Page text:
Article

Surgical Endoscopy

, Volume 12, Issue 9, pp 1117-1120

The effect of practice on performance in a laparoscopic simulator

  • A. M. DerossisAffiliated withDivision of General Surgery, McGill University, Division of General Surgery, Montreal General Hospital, 1650 Cedar Avenue Rm L 9-412 Montreal, Quebec, Canada, H3G 1A4
  • , J. BothwellAffiliated withDivision of General Surgery, McGill University, Division of General Surgery, Montreal General Hospital, 1650 Cedar Avenue Rm L 9-412 Montreal, Quebec, Canada, H3G 1A4
  • , H. H. SigmanAffiliated withDivision of General Surgery, McGill University, Division of General Surgery, Montreal General Hospital, 1650 Cedar Avenue Rm L 9-412 Montreal, Quebec, Canada, H3G 1A4
  • , G. M. FriedAffiliated withDivision of General Surgery, McGill University, Division of General Surgery, Montreal General Hospital, 1650 Cedar Avenue Rm L 9-412 Montreal, Quebec, Canada, H3G 1A4

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Abstract

Background: Laparoscopic skill was measured objectively in a simulator. Seven tasks were scored in terms of precision and speed. These tasks included transferring, cutting, clip+ divide, placement of a ligating loop, mesh placement+ fixation, and suturing with intracorporeal and extracorporeal knot.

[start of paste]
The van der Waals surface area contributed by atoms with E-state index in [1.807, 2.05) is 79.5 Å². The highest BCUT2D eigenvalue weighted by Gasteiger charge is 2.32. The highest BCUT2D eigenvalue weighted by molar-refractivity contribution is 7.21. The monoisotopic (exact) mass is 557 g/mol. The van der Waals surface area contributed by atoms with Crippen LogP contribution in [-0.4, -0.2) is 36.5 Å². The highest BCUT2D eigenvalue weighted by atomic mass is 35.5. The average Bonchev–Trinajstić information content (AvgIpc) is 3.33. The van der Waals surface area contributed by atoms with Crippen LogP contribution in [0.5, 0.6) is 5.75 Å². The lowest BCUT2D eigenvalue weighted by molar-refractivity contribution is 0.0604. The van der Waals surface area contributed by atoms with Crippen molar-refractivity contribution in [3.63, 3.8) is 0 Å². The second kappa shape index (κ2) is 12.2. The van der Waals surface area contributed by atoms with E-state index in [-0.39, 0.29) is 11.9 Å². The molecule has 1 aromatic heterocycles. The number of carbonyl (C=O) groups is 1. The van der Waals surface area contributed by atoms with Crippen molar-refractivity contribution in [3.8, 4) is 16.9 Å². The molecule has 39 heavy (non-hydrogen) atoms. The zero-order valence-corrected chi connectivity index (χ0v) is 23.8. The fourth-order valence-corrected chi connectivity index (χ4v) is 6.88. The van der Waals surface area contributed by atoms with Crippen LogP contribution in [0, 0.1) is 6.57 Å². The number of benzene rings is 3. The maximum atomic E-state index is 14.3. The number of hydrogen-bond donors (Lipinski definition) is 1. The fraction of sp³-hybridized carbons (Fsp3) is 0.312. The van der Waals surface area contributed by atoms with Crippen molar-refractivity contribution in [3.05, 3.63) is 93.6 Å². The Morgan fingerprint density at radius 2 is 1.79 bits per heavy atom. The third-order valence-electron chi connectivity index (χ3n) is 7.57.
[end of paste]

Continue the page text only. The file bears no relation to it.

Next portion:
Methods: After baseline evaluation, 12 surgical residents were randomized to either five weekly practice sessions (Group A) or no practice (Group B). Each group was then retested. Performance scores were compared for baseline versus final test, and improvement (baseline to final) for Group A versus Group B. Group A residents had a total of seven repetitions of each task (baseline, five practices, final). Linear regression analysis was used to test for the correlation between score and repetition number.

Results: Group A showed significant improvement in their scores (baseline to final) for each task and for the total score (sum of all tasks) (p < 0.05). Group B showed significant improvement in four of seven tasks and for the total score. The magnitude of improvement of Group A versus Group B residents was significantly greater for four of seven tasks (peg transfer, placement of ligating loop, and both suturing skills) and for the total score. The final total score for Group A was 219 ± 14% of baseline (p < 0.0001), whereas Group B was only 162 ± 35% of baseline (p= 0.07) and not statistically significant. For Group A residents, there was a highly significant correlation between trial number and performance score (p < 0.05) for each individual task and for the total score.

Conclusions: Laparoscopic skill can be measured objectively in a simulator, and performance improves progressively with practice. These skills can be incorporated into the training and evaluation of residents in laparoscopic surgery.

Key words: Laparoscopy — Laparoscopic training — Simulation — Education